Norwegian seafood export earnings continue to rise despite pandemic pressures

Published on
May 7, 2021

Norway’s seafood sector sold NOK 8.6 billion (USD 1 billion, EUR 861.4 million) worth of fisheries and aquaculture products to overseas markets last month, an increase of 4 percent, or NOK 338 million (USD 40.6 million, EUR 33.9 million), compared with April 2020.

Consequently, Norway has posted record earnings in March and April, with the Norwegian Seafood Council (NSC) CEO Renate Larsen highlighting that the growth has come even though seafood markets “are still strongly affected by the corona[virus] pandemic and a strengthened Norwegian krone,” and that parts of the industry is still facing “challenging times.”

This is partly because record-high volumes are being exported at increased prices for salmon and snow crab, she said.

“The demand for salmon in France and Italy is again growing. At the same time, the Americans have opened their eyes to the snow crab," Larsen said.

The stronger Norwegian krone means that seafood exporters have been paid less for their goods than at the same time last year.

According to NSC’s calculations, the negative currency effect for all seafood exports last month alone was about NOK 1 billion (USD 119.7 million, EUR 99.7 million) compared with April 2020, and that comparing the first four months of this year with the same period of last year, the effect amounts to NOK 2 billion (USD 239.3 million, EUR 199.5 million).

In total, Norway exported 86,000 metric tons (MT) of salmon products worth NOK 5.8 billion (USD 694.1 million, EUR 578.5 million) last month, with the volume and value increasing by 4 percent and 9 percent, respectively. Poland, France, and the United States provided the largest salmon markets.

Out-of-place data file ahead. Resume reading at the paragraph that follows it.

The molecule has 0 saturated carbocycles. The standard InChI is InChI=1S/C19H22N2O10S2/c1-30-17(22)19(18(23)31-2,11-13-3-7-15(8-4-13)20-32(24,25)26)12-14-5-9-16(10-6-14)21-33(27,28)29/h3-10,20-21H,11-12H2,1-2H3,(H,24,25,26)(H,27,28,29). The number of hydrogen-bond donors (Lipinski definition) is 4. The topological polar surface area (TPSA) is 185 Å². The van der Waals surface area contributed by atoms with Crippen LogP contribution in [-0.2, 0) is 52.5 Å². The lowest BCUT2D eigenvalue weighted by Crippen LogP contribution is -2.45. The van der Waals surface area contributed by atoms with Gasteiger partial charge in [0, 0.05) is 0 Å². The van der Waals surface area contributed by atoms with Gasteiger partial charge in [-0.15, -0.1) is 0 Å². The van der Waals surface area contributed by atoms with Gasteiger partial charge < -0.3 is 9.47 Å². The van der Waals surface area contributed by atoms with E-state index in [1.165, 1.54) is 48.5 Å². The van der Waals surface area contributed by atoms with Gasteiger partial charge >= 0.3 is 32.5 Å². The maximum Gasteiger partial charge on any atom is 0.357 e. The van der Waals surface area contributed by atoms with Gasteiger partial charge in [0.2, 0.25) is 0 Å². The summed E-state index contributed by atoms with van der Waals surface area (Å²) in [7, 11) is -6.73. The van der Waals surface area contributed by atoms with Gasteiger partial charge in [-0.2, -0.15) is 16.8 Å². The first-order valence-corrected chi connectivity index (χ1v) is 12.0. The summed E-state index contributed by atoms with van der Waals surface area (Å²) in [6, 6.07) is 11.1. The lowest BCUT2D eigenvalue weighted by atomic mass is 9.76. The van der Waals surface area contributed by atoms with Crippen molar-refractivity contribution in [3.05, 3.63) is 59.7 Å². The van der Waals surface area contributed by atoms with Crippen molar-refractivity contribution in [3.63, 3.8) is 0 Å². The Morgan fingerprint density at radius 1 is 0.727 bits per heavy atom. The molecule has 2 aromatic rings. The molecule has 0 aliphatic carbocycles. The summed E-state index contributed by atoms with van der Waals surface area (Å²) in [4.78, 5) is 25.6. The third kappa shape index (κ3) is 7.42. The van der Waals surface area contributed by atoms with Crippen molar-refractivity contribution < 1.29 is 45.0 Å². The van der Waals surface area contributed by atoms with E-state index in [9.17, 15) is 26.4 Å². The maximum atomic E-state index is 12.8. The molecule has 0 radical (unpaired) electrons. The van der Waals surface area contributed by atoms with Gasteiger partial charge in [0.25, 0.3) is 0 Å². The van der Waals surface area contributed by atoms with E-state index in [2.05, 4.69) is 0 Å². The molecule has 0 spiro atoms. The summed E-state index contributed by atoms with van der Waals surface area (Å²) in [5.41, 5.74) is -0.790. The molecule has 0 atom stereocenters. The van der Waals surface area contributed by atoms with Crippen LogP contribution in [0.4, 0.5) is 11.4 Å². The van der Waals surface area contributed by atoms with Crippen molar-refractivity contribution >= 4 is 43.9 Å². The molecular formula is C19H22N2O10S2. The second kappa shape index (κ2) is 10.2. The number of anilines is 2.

Despite the large volume growth, the price of salmon is now rising, NSC Analyst Paul Aandahl said.

“Measured in Norwegian kroner, the price increase for fresh whole salmon was 11 percent in April. Converted into euros, the price increase is as much as 25 percent. Overall, the exchange rate change had a negative value effect on salmon exports of NOK 702.9 million [USD 84.1 million, EUR 70.1 million] in April,” Aandahl said.

Also in the salmonid sector, Norway exported 3,800 MT of trout worth NOK 246 million (USD 29.4 million, EUR 24.5 million) last month, with the volume and value falling 10 percent and 5 percent respectively. The U.S., Ukraine and Belarus, and Japan provided the largest trout markets.

With regard to its whitefish sector, Norway exported 11,600 MT of fresh cod in April, earning NOK 385 million (USD 46.1 million, EUR 38.4 million), up 61 percent and 25 percent, respectively.

The main European transit and processing markets of Denmark, Poland, and the Netherlands provided the largest recipients of fresh Norwegian cod.

At the same time, 7,700 MT of frozen cod worth some NOK 315 million (USD 37.7 million, EUR 31.4 million) was exported, up 42 percent in volume and 13 percent in value, with the U.K., China, and France offering the main markets.

Norway’s pelagic sector exported 12,000 MT of herring valued at NOK 207 million (USD 24.8 million, EUR 20.6 million) last month, with the volume down 33 percent on April last year and the value decreasing by 26 percent. At the same time, 10,100 MT of mackerel worth NOK 169 million (USD 20.2 million, EUR 16.9 million) was sold, down 27 percent and 37 percent, respectively.

Poland, Lithuania, and Sweden were the largest markets for Norwegian herring in April, while Vietnam, South Korea, and Japan offered the main markets for the country’s mackerel.

For the aforementioned crab trade, Norway exported 99 MT of king crab, worth NOK 41 million (USD 4.9 million, EUR 4.1 million), representing a volume increase of 187 percent and a value rise of 234 percent.

Besides the U.S., the products were popular in both Japan and South Korea.

An upturn was also seen with shrimp, with 889 MT of the crustaceans generating revenues of NOK 65 million (USD 7.8 million, EUR 6.5 million) last month, with the volume and value climbing 28 percent and 9 percent compared with April 2020.

Sweden, the U.K., and Finland provided the largest markets for Norwegian shrimp.

In 2020, Norway exported some 2.7 million MT of seafood worth NOK 105.7 billion (USD 12.6 billion, EUR 10.5 billion) – the second-highest annual trade value in the country’s history.

Photo courtesy of mady70/Shutterstock

Contributing Editor reporting from London, UK

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